Unless it raises taxes or loosens its borrowing rules, the Government will have to cut spending on other public services by nearly 4% to pay for the recently announced NHS ‘birthday present’, warns Gemma Tetlow.
It was a mistake to set up DExEU – and its establishment caused the simmering resentment that erupted in David Davis’s resignation. Jill Rutter says the Cabinet Office should now be given responsibility for negotiations, so DExEU can get on with ensuring Brexit readiness.
With the Chequers deal, the Prime Minister seemed to have convinced her Cabinet to accept some cake was off the table. But even if she makes it through David Davis’ and Steve Baker’s subsequent resignations, she is far from making it through the political minefield of Brexit, says Jill Rutter.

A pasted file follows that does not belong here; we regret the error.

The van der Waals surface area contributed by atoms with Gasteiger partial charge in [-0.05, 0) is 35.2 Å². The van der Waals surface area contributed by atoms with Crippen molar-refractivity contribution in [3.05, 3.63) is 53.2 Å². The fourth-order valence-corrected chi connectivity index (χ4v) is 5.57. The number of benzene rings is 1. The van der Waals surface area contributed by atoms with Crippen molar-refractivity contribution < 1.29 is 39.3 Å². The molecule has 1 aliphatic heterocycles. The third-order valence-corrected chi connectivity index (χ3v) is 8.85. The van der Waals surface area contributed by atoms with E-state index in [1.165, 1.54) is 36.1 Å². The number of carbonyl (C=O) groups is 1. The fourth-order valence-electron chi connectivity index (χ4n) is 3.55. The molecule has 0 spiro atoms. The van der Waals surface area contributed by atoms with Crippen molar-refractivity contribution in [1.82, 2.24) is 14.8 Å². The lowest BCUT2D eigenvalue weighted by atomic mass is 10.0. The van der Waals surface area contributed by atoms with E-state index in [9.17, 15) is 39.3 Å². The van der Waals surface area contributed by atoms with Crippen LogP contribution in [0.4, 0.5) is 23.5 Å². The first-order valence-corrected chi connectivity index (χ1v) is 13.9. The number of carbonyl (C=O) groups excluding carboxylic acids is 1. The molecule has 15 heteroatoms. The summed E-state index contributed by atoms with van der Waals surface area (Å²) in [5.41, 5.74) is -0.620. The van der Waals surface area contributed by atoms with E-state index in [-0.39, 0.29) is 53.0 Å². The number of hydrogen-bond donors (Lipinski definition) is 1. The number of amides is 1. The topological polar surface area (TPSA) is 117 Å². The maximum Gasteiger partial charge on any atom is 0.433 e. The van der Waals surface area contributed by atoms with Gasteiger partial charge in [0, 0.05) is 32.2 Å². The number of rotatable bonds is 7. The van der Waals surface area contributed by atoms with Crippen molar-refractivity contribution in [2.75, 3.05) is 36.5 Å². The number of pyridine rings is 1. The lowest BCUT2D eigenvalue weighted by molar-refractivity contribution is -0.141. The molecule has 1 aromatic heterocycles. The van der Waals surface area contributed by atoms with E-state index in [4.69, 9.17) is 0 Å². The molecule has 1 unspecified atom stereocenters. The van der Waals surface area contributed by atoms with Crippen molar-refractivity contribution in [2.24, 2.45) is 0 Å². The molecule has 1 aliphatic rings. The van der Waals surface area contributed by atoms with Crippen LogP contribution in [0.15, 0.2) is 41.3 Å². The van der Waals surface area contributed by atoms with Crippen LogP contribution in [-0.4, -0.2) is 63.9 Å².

More than a third of the Government’s major projects look unlikely to be delivered on time and on budget. Aron Cheung says that with Brexit sure to impose further obligations, ministers should be realistic about their ambitions.
Cabinet ministers will reportedly be offered “the softest of Brexits” when they arrive at Chequers. But, argues Joe Owen, No.10 appears to be assuming the EU will accept the ending of freedom of movement.
If it’s to be worth the wait, the long-promised Brexit white paper needs to give UK negotiators a clear mandate for phase two, rather than more options. Jill Rutter sets out the questions the white paper needs to answer.
A joint report from two select committees has called for a cross-party parliamentary inquiry to reform social care funding. Lucy Campbell says this approach is the best chance to break the current political deadlock.
The EU Withdrawal Bill finally finished its parliamentary journey last week. Dr Alice Lilly looks at what else has been happening in Parliament in the past year, and finds the Government’s status as a minority—and Brexit—has significantly curtailed its legislative programme.